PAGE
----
Michiko Okaya, Director of Art Galleries
(610) 330-5361 or email@example.com
Williams Center Gallery
317 Hamilton Street
Easton, PA 18042
610 330 5361
From the EPI-Center: A Retrospective in Two Parts
Celebrating 20 Years at the Experimental Printmaking Institute
A Retrospective in Two Parts
Part 1, 1996-2004 / September 1—October 7
Part 2, 2005-2016 / October 15—December 17
There will be a reception for Part 1, Sept. 29, 4:30-6 p.m. The reception for Part 2 will start at 4:30 on Oct. 20 with a talk by EPI Founding Director Curlee Raven Holton, at 5 p.m. “EPI: The Art of Making Images from Experiences.”
The exhibition and affiliated events are free and open to the public.
Since its founding in 1996, the Experimental Printmaking Institute (EPI) has passionately advocated for printmaking as an indispensable component of cultural and creative engagement. EPI introduces the printmaking medium to students through collaboration, shared artistic visions, intercultural exchange, and multigenerational engagement. Equally important is the commitment and support for diversity and ecumenical genius.
Combining traditional printmaking techniques with experimental approaches, EPI is committed to advancing this dynamic art form and expanding our visual language. EPI’s founding Director, master printmaker and David M. ’70 and Linda Roth Professor of Art, Curlee Raven Holton is retiring at the end of the academic year. This two-part exhibition, From the EPI-Center, is a celebration of EPI’s creative impact and the vision of its founding director. Part 1 includes examples from editioned prints, monotypes, proofs and studies from 1996 through 2004. Part 2 will include works through 2016 along with a selection of artists’ books.
At the heart of this groundbreaking program are artists’ residencies that to date have yielded more than 350 editions by artists such as Faith Ringgold, Richard Anuszkiewicz, David C. Driskell, Grace Hartigan, and Sam Gilliam.
EPI’s founding director Curlee Raven Holton, joined Lafayette in 1991 to develop a printmaking curriculum. As art historian Julie L. McGee writes in a history of EPI, “[w]ith modest means and a progressive attitude, he pushed the boundaries of available resources to their fullest.” The first studio-classrooms were in a converted living/dining room of a campus owned residence. “Paper was soaked in the kitchen sink, plates were processed in the closet, and Holton’s office was on the porch. Faith Ringgold’s first etching under Holton’s direction—Anyone Can Fly—was created there in 1993 (editioned in 1997).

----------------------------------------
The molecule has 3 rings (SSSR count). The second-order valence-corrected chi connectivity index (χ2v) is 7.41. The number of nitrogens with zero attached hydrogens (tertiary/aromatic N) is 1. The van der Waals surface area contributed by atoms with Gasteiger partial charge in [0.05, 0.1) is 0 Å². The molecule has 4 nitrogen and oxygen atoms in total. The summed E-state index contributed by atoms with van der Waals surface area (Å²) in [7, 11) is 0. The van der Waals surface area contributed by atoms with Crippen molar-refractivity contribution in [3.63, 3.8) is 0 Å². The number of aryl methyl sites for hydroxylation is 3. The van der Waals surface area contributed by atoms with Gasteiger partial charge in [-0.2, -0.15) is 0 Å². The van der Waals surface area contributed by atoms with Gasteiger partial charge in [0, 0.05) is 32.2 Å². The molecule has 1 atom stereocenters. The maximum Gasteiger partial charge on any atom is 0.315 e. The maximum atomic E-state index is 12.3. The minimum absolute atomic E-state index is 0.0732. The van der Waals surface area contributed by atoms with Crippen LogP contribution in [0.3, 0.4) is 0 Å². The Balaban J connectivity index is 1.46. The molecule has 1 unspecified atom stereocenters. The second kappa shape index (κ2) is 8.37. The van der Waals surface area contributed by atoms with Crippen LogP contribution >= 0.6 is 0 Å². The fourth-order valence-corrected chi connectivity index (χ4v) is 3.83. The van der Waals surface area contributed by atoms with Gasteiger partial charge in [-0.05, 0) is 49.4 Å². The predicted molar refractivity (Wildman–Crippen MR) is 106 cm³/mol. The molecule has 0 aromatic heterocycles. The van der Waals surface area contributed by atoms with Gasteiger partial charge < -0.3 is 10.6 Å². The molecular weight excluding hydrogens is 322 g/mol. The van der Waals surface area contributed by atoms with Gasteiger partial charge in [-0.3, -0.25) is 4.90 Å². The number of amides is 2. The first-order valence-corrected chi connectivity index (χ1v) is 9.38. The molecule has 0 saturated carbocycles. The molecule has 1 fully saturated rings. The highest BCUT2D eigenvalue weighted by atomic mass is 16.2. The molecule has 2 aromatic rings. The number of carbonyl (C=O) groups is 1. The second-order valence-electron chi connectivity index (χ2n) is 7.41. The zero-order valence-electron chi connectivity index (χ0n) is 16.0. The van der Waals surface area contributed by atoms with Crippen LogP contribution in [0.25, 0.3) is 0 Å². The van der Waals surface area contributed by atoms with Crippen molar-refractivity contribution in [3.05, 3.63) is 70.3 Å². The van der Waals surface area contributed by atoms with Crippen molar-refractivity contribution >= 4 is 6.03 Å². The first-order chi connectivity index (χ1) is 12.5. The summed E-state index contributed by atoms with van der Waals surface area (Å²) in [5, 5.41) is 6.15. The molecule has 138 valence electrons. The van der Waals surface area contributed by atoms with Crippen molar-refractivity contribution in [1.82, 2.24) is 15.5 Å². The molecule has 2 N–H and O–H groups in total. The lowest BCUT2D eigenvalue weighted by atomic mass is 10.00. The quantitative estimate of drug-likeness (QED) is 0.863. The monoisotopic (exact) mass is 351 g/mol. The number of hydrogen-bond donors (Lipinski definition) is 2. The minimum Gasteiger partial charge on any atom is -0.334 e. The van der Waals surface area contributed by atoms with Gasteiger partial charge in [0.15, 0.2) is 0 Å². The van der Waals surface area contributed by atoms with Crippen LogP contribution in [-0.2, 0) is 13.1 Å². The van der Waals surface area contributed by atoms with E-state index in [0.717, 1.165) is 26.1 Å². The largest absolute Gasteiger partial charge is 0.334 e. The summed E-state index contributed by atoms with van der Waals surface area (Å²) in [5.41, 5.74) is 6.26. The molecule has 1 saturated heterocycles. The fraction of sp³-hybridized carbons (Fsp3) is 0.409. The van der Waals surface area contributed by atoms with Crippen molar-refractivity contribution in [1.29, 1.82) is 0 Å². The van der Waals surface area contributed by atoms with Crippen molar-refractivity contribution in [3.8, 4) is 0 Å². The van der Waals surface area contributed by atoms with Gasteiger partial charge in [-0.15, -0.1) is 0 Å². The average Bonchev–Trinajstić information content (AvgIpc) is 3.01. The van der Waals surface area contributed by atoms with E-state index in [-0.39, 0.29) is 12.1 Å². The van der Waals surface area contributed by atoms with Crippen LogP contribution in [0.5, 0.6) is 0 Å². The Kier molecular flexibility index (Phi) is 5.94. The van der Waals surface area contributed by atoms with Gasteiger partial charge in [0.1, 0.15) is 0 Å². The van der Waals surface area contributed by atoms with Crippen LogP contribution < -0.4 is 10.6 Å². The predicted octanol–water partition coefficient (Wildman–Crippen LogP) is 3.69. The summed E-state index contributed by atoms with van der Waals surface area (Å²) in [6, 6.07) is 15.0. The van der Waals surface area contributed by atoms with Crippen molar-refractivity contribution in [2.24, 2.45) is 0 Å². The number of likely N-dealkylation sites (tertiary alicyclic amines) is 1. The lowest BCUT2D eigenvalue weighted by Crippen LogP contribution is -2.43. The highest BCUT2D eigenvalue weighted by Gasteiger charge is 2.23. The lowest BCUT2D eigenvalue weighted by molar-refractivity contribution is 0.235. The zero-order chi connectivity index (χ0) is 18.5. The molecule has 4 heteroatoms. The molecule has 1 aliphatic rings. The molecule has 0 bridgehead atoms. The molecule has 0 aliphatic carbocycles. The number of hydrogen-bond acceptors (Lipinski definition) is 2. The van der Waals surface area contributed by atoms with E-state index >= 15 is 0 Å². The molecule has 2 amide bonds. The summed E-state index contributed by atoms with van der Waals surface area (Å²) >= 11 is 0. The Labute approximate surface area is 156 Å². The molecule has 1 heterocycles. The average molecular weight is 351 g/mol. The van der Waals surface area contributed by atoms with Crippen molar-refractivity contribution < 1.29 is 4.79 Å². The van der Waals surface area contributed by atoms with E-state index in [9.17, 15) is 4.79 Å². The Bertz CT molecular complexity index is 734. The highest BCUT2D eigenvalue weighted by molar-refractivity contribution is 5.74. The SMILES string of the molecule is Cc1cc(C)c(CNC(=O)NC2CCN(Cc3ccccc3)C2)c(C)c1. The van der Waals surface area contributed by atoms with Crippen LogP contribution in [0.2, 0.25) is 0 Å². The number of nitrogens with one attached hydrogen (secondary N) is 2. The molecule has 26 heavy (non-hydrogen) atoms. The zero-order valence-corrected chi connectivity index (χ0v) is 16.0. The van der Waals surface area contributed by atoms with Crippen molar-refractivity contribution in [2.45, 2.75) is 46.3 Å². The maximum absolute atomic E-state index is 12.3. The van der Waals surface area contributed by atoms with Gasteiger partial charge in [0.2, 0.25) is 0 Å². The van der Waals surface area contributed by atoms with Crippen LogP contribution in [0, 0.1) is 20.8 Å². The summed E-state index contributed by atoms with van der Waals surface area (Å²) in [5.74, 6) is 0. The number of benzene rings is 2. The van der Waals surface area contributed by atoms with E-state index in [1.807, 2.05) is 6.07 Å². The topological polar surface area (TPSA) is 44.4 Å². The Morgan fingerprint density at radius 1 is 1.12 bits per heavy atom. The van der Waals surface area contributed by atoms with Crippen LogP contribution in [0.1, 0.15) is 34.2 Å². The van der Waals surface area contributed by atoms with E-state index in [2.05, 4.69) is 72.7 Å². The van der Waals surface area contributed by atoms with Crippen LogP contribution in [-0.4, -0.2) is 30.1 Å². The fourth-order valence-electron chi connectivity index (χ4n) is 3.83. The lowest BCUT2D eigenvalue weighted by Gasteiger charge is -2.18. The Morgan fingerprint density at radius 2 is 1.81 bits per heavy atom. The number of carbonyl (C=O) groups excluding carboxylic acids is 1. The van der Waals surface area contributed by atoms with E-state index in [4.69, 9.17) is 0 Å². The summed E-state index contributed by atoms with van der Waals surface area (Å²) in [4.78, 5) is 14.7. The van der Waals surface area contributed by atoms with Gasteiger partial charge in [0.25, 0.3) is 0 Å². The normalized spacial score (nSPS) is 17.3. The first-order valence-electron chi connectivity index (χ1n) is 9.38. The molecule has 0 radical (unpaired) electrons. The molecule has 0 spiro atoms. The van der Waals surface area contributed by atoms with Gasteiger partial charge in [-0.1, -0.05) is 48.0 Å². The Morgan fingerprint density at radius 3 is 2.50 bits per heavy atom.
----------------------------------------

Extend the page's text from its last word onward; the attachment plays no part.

In April 1995 an expanded studio opened at 421 Hamilton Street, a former garage with nearly 3,000 square feet. Experimental techniques and more advanced lithography were introduced; papermaking, bookmaking, and advanced digital technology followed…. [Visting] artists such as Anuszkiewicz, Kumi Korf, Duncan Bullen, Maureen Cummins, and Audrey Flack employed the equipment to create exciting work. Over time it became a student-centered professional workshop with regional and international outreach.
Holton’s vision for EPI as a professional printmaking atelier embedded in an educational institution was timely yet atypical to undertake at a small liberal arts college. The majority of educational ateliers have been and remain university based. University- and college-based ateliers engage in unique experiments in art and education, fully integrating students in the creation of fine art.” McGee’s essay will be included in the accompanying history of EPI, You Can Fly and Make Prints Too, the title inspired by Anyone Can Fly, the first EPI etching by Faith Ringgold.
For more information and gallery hours, visit galleries.lafayette.edu.
Lafayette College is located in Easton, Pa., on the Delaware River, 72 miles from New York City, and 60 miles from Philadelphia.
Lafayette College Art Galleries and EPI receive state arts funding support through a grant from the Pennsylvania Council on the Arts, a state agency funded by the Commonwealth of Pennsylvania, and the National Endowment for the Arts, a federal agency.
Image: Richard Joseph Anuszkiewicz, “Intersecting Blues,” 1996, printers proof, laser cut relief plate.
High Resolution images can be found at: https://flic.kr/s/aHskFZ4B4U